In Christianity, the term biblical authority refers to two complementary ideas: the extent to which one can regard the commandments and doctrines within the Old and New Testament scriptures as authoritative over humans’ belief and conduct.
The Bible speaks decisively to this issue. Romans 13:1-2 says: “Obey the government, for God is the One who has put it there. There is no government anywhere that God has not placed in power. So those who refuse to obey the law of the land are refusing to obey God, and punishment will follow.”
There are two words used in Modern Hebrew to refer to authority, both of which originate in the Bible. סַמְכוּת (sahm-KHOOT) is the more common word, of the root ס. מ. כ (s.m.k) meaning placement. … It’s preferable (literally, desired) that a person of a authority be someone that can be relied on.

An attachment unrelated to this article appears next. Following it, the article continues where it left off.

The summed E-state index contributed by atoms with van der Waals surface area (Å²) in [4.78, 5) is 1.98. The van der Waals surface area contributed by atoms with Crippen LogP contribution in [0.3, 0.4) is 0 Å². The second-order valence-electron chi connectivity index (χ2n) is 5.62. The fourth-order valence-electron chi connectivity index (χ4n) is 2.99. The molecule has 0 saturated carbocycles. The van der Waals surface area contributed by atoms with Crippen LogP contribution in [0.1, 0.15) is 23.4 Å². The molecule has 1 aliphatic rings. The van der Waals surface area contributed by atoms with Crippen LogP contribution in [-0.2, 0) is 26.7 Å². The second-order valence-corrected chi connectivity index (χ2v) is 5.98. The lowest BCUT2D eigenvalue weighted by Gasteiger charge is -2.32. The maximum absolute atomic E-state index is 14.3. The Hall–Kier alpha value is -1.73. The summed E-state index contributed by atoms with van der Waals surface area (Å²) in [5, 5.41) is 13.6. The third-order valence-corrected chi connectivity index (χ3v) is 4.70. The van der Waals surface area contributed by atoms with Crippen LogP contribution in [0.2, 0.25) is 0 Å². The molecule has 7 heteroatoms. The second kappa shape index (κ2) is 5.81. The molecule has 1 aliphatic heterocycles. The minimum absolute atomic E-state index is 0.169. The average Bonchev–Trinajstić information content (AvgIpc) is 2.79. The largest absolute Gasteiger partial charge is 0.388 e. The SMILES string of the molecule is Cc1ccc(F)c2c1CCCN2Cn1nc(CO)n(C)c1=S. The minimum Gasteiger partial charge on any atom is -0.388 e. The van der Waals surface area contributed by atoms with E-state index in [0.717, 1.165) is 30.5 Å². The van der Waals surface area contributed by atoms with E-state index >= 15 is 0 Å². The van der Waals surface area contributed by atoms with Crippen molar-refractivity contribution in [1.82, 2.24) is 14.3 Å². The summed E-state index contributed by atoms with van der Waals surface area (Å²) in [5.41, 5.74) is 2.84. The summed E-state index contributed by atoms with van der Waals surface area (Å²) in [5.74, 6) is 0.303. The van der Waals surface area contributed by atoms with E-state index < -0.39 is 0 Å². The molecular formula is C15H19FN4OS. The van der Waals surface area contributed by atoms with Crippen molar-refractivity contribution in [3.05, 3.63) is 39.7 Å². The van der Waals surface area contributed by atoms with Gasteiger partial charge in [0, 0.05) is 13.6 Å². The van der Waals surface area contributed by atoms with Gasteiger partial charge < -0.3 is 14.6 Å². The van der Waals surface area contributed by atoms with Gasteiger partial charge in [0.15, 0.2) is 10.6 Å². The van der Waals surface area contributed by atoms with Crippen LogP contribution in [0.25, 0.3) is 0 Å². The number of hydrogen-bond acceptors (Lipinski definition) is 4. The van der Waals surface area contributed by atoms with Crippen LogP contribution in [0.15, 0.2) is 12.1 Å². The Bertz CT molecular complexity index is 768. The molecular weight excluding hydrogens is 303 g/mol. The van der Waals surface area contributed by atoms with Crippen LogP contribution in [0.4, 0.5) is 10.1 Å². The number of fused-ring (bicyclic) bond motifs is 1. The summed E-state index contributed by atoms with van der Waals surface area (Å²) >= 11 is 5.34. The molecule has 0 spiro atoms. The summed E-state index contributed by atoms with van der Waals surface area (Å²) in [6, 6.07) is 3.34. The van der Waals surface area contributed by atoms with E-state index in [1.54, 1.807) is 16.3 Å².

Bible Gateway Romans 13 :: NIV. Everyone must submit himself to the governing authorities, for there is no authority except that which God has established. The authorities that exist have been established by God.
What does the Bible say about following leaders?
“Obey your leaders and submit to them, for they keep watch over your souls as those who will give an account. Let them do this with joy and not with grief, for this would be unprofitable for you.” Everyone yearns for respect but most often than not, it is earned.
What is Romans 13 referring to?
Political meaning and use. Some interpreters have claimed that Romans 13 implies that Christians are to obey all public officials under all circumstances. … For this reason, the duty of obedience is, for the Christian, a consequence of this derivation of authority from God, and ceases when that ceases.
In order to obey authority, the obeying person has to accept that it is legitimate (i.e. rightful, legal) for the command to be made of them.